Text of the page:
Executive director, Pembina Institute, Calgary

In This Together


Dan Wicklum
CEO, Canadian Oil Sands Innovation Alliance, Calgary

Team Player


Steve Williams
CEO, Suncor Energy, Calgary

The Outsider

41 Responses to Alberta’s 50 Most Influential People of 2016

  1. Crackmacs says:

    sigh, maybe next year

  2. johnny says:

    Having a job is a prerequisite crackmacs. And I don’t see many failed CSRs on the list.

  3. Paul says:

    Typo alert John Simpson called “John the Buildert”

  4. Rob-bear says:

    Mostly oil executives — hardly a surprise. A few quite surprising — like an Anglican Bishop and Fort McMurray’s Fire Chief.
    Well done, folks.

  5. Anonymous says:

    Just 14 women. Just 2 people of colour. Really?

    • Jayson says:

      If you look at Ventures list of 2006, only 9 women were chosen. With respect to the continuing growth of women in the business community and other areas, I’m encouraged to see that there is change. For Ethnic origins, “coloured people”, over 87% of albertans are recognized as of coming from Canadian & European decent. As you can see, these very statistics reflect the list of individuals presented above.

    • Anonymouse says:

      Not even one transgender wolfkin.

    • Sam Singh says:

      Yeah, so doesn’t that tell you who’s actually in the positions of influence in this province?

    • Anonymous says:

      because merit.

    • Penny Steeves says:

      There is no equality until people are chosen for their accomplishments rather than their sex, colour or who they sleep with. Just because you’re black or a woman shouldn’t automatically make you more influential than a white, man.

    • Nicolas says:

      No surprises there, mostly white males have access to power or decision making positions. Sigh. As an immigrant is frustrating to see you’ll never reach high.

    • WhySoMad says:

      Yes, really. The important criteria here is achievement, not race and gender.

      • Heather Hamilton says:

        Are you suggesting that a list of top achievers will naturally include few women or people of colour? And if so, I would be interested to know why you think so? Are women / non-whites just naturally low achievers, in your view? Or is there some social reason the prevents them from having the influence their achievements would otherwise merit? Either way, those are both important social questions that are worth asking.

    • JR says:

      Gender, colour and race should not define anyone nor should there be quotas for such. It should be based on who does the best job. Period.

      • Heather Hamilton says:

        That’s exactly the point: It SHOULDN’T be an issue. It SHOULD be based on merit. However, apparently it IS an issue, or statistically at least half the people on this list would be female, and 10% would be non-white. It would be nice if we could just forget about that and trust that our society has no such problems, but that’s not the world we live in.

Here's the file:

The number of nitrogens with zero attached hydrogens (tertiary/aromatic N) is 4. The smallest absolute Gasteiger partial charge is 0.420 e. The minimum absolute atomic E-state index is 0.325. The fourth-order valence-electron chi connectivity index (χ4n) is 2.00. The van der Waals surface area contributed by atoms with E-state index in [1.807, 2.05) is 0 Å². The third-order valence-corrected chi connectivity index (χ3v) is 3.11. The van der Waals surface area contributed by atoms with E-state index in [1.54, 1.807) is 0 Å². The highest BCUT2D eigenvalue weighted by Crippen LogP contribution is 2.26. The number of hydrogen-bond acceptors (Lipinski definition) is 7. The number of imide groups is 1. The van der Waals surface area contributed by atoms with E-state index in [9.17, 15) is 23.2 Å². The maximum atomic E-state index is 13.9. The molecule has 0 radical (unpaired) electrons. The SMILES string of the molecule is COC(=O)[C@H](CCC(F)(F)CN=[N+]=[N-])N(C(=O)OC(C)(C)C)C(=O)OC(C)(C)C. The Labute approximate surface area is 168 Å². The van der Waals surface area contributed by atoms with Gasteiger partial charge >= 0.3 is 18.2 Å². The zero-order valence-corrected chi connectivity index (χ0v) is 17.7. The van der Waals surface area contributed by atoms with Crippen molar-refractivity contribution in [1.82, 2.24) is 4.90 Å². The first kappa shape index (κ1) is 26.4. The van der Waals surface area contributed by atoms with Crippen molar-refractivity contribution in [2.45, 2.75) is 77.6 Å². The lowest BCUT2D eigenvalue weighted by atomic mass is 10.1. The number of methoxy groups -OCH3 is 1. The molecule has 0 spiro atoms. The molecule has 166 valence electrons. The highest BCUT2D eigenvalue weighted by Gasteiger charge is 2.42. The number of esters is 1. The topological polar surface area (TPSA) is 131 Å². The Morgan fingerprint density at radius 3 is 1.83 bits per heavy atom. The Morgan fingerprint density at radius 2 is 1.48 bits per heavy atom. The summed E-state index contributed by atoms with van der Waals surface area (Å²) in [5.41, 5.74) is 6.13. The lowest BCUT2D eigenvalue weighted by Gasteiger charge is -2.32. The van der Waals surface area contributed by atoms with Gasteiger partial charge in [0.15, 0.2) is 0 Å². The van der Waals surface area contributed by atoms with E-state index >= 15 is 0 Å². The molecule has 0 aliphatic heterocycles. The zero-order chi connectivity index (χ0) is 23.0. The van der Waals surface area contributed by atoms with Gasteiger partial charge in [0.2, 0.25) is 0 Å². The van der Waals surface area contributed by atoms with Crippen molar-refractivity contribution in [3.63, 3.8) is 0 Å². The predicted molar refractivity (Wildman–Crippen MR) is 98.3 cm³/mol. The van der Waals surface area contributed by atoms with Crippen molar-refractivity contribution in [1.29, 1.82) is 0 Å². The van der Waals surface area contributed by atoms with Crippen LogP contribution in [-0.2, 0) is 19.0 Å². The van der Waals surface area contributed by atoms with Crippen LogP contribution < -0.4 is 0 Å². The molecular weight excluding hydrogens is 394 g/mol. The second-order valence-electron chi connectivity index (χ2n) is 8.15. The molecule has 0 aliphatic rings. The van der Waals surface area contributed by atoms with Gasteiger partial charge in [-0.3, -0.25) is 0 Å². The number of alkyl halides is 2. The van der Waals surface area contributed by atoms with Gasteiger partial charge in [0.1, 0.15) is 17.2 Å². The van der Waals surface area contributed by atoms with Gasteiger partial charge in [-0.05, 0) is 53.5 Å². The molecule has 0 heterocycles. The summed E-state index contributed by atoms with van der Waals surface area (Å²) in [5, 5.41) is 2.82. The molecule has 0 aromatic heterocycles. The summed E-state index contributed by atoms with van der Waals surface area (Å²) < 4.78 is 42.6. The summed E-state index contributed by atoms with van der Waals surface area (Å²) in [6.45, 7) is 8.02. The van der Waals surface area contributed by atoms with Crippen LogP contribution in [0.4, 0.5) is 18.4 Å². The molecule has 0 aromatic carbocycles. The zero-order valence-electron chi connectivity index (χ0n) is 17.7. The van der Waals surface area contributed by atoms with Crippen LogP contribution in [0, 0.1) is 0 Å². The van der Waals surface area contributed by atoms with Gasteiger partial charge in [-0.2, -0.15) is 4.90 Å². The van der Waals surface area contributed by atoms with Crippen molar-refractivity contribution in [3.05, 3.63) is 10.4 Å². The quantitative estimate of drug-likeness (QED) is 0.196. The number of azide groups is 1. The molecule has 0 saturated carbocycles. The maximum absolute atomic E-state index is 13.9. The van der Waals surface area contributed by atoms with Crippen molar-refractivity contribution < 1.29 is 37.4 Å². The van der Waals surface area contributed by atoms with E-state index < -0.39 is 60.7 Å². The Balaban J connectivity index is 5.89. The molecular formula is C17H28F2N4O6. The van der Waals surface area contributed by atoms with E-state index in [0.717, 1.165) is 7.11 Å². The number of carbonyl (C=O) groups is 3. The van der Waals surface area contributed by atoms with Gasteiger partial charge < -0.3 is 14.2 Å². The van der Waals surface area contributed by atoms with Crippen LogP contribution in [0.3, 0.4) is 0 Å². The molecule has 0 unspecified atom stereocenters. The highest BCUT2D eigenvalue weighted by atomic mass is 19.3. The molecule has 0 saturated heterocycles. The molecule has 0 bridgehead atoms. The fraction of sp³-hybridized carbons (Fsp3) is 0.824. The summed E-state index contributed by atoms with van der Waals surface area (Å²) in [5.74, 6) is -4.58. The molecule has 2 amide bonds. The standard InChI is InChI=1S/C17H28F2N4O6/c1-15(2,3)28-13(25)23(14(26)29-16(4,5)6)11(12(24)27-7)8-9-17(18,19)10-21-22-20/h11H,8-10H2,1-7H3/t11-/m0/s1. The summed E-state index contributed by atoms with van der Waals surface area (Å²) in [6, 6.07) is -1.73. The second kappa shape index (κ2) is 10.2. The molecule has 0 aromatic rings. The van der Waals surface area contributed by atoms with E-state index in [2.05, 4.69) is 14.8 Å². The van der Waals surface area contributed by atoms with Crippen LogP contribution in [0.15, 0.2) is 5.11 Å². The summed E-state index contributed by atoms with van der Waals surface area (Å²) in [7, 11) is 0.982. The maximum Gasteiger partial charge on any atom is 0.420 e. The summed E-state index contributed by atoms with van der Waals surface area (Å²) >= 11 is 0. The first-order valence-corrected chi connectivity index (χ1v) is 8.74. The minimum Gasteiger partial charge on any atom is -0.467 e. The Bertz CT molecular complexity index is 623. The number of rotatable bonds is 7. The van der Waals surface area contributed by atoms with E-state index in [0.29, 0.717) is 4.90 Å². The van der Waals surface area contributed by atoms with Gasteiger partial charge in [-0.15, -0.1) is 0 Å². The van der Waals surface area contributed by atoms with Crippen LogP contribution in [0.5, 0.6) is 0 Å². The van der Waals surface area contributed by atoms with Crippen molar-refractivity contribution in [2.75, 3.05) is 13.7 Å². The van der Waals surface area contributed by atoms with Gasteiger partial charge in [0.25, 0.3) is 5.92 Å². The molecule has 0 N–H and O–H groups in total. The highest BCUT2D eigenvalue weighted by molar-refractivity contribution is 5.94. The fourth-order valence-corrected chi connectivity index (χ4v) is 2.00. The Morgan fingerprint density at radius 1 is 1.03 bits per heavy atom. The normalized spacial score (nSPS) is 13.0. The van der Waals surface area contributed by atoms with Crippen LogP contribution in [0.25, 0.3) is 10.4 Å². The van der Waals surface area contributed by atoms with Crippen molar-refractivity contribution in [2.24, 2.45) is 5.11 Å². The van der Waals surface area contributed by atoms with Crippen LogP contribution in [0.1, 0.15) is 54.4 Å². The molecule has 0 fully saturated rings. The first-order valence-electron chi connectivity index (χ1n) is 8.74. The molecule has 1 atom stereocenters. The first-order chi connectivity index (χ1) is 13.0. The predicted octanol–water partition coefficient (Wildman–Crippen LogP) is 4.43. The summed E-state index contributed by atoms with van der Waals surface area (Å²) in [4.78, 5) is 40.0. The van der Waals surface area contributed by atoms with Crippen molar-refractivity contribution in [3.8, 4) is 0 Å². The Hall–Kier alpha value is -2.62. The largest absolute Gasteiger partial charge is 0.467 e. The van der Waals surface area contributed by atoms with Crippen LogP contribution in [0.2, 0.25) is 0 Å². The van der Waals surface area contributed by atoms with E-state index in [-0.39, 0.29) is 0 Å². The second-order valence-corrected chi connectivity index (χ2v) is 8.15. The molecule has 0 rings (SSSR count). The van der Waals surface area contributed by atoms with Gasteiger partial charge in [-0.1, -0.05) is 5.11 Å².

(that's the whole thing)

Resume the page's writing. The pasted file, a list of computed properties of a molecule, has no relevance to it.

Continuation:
• Debbie Steil says:

      why does color or gender have to be an issue…they are PEOPLE!! I am so tired of people making race color and gender issues

      • Heather Hamilton says:

        it doesn’t HAVE to be an issue. But it IS an issue. There are many, many successful, influential women in this province. If all things were equal, more than half the people on this list would be female. It’s worth asking the question: if women don’t have the same influence, why not? If women DO have the same influence, why aren’t more of them on the list? Ignoring an issue that we wish was gone doesn’t actually make it go away.

  6. Derek Logan says:

    Hmm, the business leaders are still white and male, but gratifying many of the political leaders are women. It’s a start.

  7. Mike Johnston says:

    What a joke, aside from Ryan Jespersen who deserves this, this is more of a “Here are our sponsors” list.

  8. Nevinski says:

    Hmmm many photos are mixed up and incorrect!

  9. Lilwaynzmybabydady says:

    How did Alexus Frulling not make this list? What about the pedophile hunter? How about that peeple app girl?

  10. Liam Reid says:

    You should have a check box and let ALL of Alberta either agree or disagree. I’ll bet there would be a different point of view about some listed there..kind of a bias list in my opinion for what that’s worth.

  11. The web sight is a reflection of your views in a collaborative, collection of inner circle. I remember sitting with city and the main table turning down opportunity because the plate was filled. I was trying hard and I pushed for theirs and ymm entrepreneurs, I did free djing I was there when called on I even shovelled the walk ways for potentially positive influence on the community, and the church’s would use every good deed as next week sermons!!! Sigh then politics as the list lives on, I was pushed and became like a double black sheep? And the the stories flew everywhere , first time in my life I was good for the sake of a community that stepped and spit on me then out. But I can’t be totally mad it’s the same circle that gave a heads up for 2016, so I moved, gotta love theses forums ( pudding = where were the praised people on that date? Tsk tsk) happy Fourth of July, because it’s here agenda